Editor’s Note: This press release has been edited to reflect an important update from Zoravik; the documentary will be introduced by the filmmaker herself—Nouritza Matossian—via video link.
CAMBRIDGE, Mass.— To commemorate the thirteenth anniversary of the assassination of Turkish-Armenian journalist Hrant Dink in 2007, Zoravik will be presenting a screening of a film about Hrant Dink followed by a discussion of the film and of Dink’s legacy. The event will take place on Sunday, January 19, 2020 at 7:30 pm in Harvard’s Fong Auditorium in Boylston Hall. The event will be free and open to the public.
The evening will feature a screening of the 40-minute long documentary, Heart of Two Nations, Hrant Dink: Conversation with Nouritza Matossian, filmed and produced by biographer, director and human rights activist Nouritza Matossian. Heart of Two Nations features private interview footage collected while Dink faced several charges for “insulting Turkishness,” was prosecuted and sentenced to a suspended six-month imprisonment, and was warned to leave the country after receiving death threats for writing about the abuses and rights of disadvantaged ethnic groups living in Turkey as well as his own Armenian compatriots. Attesting to the uniqueness of this first-person footage collected prior to Dink’s assassination, Amnesty International has described the documentary as a “deeply engaging and moving” film that stands as “a unique record of a remarkable journalist and editor’s life and work.” The film won the Public Prize at Toronto’s Pomegranate Film Festival in 2008 after its release on the first anniversary of Dink’s assassination.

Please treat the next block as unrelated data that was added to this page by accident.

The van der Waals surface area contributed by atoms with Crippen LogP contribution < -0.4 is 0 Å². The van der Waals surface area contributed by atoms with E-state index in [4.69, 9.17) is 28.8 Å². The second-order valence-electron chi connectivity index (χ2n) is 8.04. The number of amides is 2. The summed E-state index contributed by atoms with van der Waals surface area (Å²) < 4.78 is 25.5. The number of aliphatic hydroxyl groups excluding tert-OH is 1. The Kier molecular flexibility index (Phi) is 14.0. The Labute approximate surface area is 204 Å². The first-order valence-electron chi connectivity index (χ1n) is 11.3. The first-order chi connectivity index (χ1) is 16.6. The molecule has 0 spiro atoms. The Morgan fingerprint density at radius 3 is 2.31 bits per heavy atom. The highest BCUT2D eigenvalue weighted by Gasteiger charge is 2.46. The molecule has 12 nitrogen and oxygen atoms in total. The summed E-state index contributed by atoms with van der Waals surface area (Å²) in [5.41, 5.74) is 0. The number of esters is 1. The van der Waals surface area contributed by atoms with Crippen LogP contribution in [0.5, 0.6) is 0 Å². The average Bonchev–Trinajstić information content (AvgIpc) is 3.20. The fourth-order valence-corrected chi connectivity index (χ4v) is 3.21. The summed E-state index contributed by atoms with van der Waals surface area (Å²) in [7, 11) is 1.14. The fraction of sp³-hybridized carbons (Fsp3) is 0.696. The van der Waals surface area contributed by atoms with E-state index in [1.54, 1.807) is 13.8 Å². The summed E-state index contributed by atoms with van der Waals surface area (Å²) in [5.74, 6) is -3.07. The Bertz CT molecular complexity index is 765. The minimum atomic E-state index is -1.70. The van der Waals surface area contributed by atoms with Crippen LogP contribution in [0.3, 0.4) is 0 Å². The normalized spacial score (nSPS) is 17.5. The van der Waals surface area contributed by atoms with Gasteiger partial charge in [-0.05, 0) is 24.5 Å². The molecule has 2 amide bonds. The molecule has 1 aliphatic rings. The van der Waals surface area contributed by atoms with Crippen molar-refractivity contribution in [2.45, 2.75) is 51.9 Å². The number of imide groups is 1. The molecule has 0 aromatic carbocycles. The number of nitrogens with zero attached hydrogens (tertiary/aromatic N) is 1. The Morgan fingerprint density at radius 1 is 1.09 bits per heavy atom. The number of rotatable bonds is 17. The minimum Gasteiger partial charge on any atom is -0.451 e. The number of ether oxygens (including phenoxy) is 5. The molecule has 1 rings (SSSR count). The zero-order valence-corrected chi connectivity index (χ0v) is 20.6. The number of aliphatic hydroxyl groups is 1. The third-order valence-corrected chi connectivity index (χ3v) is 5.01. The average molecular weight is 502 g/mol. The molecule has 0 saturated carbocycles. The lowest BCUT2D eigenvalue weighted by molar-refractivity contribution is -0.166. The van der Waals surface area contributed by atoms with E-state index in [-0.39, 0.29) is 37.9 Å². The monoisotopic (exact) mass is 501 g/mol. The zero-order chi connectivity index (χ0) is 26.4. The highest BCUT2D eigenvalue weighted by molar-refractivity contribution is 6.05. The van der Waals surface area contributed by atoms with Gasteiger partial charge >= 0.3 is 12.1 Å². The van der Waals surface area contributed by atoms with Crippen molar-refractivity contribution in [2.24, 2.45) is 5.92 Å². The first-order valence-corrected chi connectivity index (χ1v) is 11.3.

The documentary will be introduced by the filmmaker Nouritza Matossian via video link from London, England. After viewing the award-winning documentary, Dr. Ohannes Kilicdagi, a historian and columnist at Agos, will moderate an interactive, open-mic conversation with audience members about the documentary, the assassination, and Dink’s impact.
Nouritza Matossian is a writer, film-maker, broadcaster and human rights activist. Her biography of composer Iannis Xenakis was made into a BBC documentary and her 1998 book on Arshile Gorky was the inspiration for Atom Egoyan’s award-winning film Ararat.
Dr. Ohannes Kılıçdağı completed his Postdoctoral Fellowship at the Center for Middle Eastern Studies, Harvard University. He currently serves as the Coordinator of the Krikor Guerguerian Online Archive Project at the Strassler Center for Holocaust and Genocide Studies at Clark University.
Zoravik (“in solidarity”) is a Boston-based Armenian activist collective that promotes new avenues for political and grassroots organizing and project-based engagement for progressives. Formed in the wake of the Velvet Revolution, the group seeks to mobilize the political, cultural, and social institutions of the diaspora to support and encourage transformative efforts in Armenian communities worldwide. For more information, visit www.facebook.com/zoravik or email [email protected].